The Lake House
A nautical North Shore family finds the perfect vacation home in Bay Harbor, Michigan and designer Martin Horner makes the interior as beautiful as the lake that surrounds it.
Photography by Steve Hall of Hedrich Blessing Ltd.
A home away from home is a curious thing. On the one hand, it needs to be different enough from your regular digs so that you can relish a sense of escape. On the other, it should be recognizable in some way to exhibit attributes that recall your world and remind you that even though you’re away, you’re not living in a hotel. For one North Shore family, this Bay Harbor, Michigan, retreat strikes the perfect balance, thanks to designer Martin Horner of Chicago’s Soucie Horner, Ltd.
Avid boaters, the homeowners fell in love with Bay Harbor the first time they cruised there. Scanning the houses on the peninsula, they dreamed of a place of their own. “We love the area because it has so much to offer. Quaint towns, gourmet cuisine, antiquing, water sports, boating, art galleries, beautiful bike paths, a great golf course, an equestrian center, a world-class yacht club, and fishing. There’s a terrific sense of community and it is in close proximity to fabulous towns—Petoskey, Charlevoix, Harbor Springs, Elk Rapids, and Mackinac Island.”
Ten years old when they acquired it, the cedar shake residence evokes the style of a New England lake house. At 10,000 square feet, it offered plenty of room for family and friends, but the interiors needed to speak to the new residents’ sense of style. “The house was very dark, heavy, and floral when we started,” recalls the homeowner. “We wanted to lighten everything—make the house have a more eclectic, warm feeling with lots of blues and patterns to play off the beautiful Lake Michigan views on all sides. Now everything is comfortable and inviting with a lot of cozy spaces for such a big house.”
When it came time to spruce up the property, the homeowners turned to Martin Horner, who had worked with them on their primary residence. With a degree in interior architecture design from the School of the Art Institute and further studies at Ecole Spéciale d’Architecture in Paris, Horner has made a career of addressing a range of residential styles and is currently executing residences in Wisconsin, Colorado, Florida, and South Carolina.
Working quickly, but attentively (the project launched January 2008 and was completed by Memorial Day), Horner collaborated with his client to create a home that expresses both a determined design sensibility and an unabashed love of easy living. Blue—the man of the house’s favorite color—plays perfectly in the marine environment. But there’s nothing conventionally nautical about Horner’s design scheme. The master bedroom, for example, sports a blue ottoman, along with an array of far-from-the-shore details. Here, color, pattern, and a range of decorative styles give the space a winning vivacity. The handsome bed sports a British Colonial profile, while a chest of drawers from India—fashioned from inlaid bone—provides a real pop as a visually dynamic night table. Moroccan motifs are evident in the tiles of the fireplace surround and in an occasional table with mother-of-pearl inlay. The bench at the foot of the bed is upholstered in antique batik, while other vintage textiles cover various accent pillows.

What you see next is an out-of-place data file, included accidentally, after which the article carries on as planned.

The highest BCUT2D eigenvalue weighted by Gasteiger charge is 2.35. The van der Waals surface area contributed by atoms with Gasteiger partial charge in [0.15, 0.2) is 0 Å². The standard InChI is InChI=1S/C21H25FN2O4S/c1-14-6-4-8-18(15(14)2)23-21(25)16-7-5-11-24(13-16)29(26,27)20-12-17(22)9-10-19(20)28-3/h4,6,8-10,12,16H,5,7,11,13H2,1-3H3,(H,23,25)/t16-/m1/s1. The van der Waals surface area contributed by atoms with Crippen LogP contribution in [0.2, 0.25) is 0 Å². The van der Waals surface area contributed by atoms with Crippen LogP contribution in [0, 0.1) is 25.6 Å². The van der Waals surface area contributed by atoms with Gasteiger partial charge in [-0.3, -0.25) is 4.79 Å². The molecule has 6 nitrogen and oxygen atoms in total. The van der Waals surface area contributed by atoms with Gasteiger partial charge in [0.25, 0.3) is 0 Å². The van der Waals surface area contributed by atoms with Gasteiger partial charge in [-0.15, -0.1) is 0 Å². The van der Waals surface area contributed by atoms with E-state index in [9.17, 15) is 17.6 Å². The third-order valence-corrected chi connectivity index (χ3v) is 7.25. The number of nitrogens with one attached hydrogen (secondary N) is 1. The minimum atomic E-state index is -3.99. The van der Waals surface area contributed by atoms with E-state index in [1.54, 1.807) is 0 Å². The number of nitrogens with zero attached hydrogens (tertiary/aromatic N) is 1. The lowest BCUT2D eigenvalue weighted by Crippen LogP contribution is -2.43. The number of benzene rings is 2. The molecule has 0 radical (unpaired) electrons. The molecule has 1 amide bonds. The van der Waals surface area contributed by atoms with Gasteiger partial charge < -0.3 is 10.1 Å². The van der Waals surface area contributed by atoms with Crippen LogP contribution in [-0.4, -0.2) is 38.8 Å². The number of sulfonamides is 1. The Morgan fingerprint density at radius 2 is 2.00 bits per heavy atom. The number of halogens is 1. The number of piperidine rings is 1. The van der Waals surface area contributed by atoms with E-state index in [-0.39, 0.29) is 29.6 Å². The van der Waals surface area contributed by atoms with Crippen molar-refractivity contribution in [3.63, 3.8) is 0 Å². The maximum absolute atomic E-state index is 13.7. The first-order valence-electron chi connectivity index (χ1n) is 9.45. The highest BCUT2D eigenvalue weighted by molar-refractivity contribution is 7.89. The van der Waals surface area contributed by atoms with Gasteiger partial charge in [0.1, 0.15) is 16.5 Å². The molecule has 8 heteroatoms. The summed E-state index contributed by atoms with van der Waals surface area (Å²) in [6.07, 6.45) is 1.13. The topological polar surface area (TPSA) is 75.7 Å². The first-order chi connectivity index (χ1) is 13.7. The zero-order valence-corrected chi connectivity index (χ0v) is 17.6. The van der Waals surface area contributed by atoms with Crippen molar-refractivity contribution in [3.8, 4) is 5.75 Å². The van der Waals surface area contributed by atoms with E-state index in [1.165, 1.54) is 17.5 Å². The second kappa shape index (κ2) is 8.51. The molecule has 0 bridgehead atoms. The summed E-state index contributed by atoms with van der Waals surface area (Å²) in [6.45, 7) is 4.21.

The clients’ willingness to endow each space with a mix of the expected and the unusual is manifest in the living room, too, where a pair of German chairs from the turn of the 20th century that Horner found in Harbor Springs are joined by two new sofas upholstered in blue cotton that have been detailed with paisley medallions in hand-embroidered, chocolate brown wool.
The home’s essential warmth is underscored by the use of cherry throughout in millwork and floors. And no space goes without a special touch. A lively Jack Lenor Larsen pattern envelops the walls of a powder room, where a pinecone-studded mirror hangs above the sink and the hand towels are enhanced with antique textiles. The upstairs hallway—one of those areas easily overlooked—is treated with consideration, graced with an Arts and Crafts-inspired rug and reproduction bobbin chairs. And the homeowners’ collections—her tramp art, his artful fishing lures—invest the house with a distinctive sense of individuality.
Sourcing items for the home, Horner traveled to New York, Los Angeles, Atlanta, and even Nashville, where he found a pair of lamps made from World War I shell casings. And when that “just right” piece didn’t present itself to him, he designed his own, such as the nail-studded, walnut plank table he fashioned for the living room. Horner’s touch extends to the family boat, as well, a sleek Sabre that sleeps six. “Although it is blue and white on the outside,” notes Horner, “the clients didn’t want a typical blue and white interior. So here, too, we went with a lot of fabric, a lot of color, a lot of texture.” Working directly with the shipbuilder, Horner specified cherry throughout and a recess in the main cabin in which he inserted a headboard created from an old Chinese screen.
As the warm weather rolls around, the family will once again make its way to this happy outpost in northwest Michigan, where they will slow down and enjoy the sweet life of summer. They’ll fire up the grill after a day of boating or bike riding and watch the sunset. And come July 4, friends gather. “We love to have people over then. The fireworks barge parks in Little Traverse Bar right in front of the house, so we’ve got a front row seat.”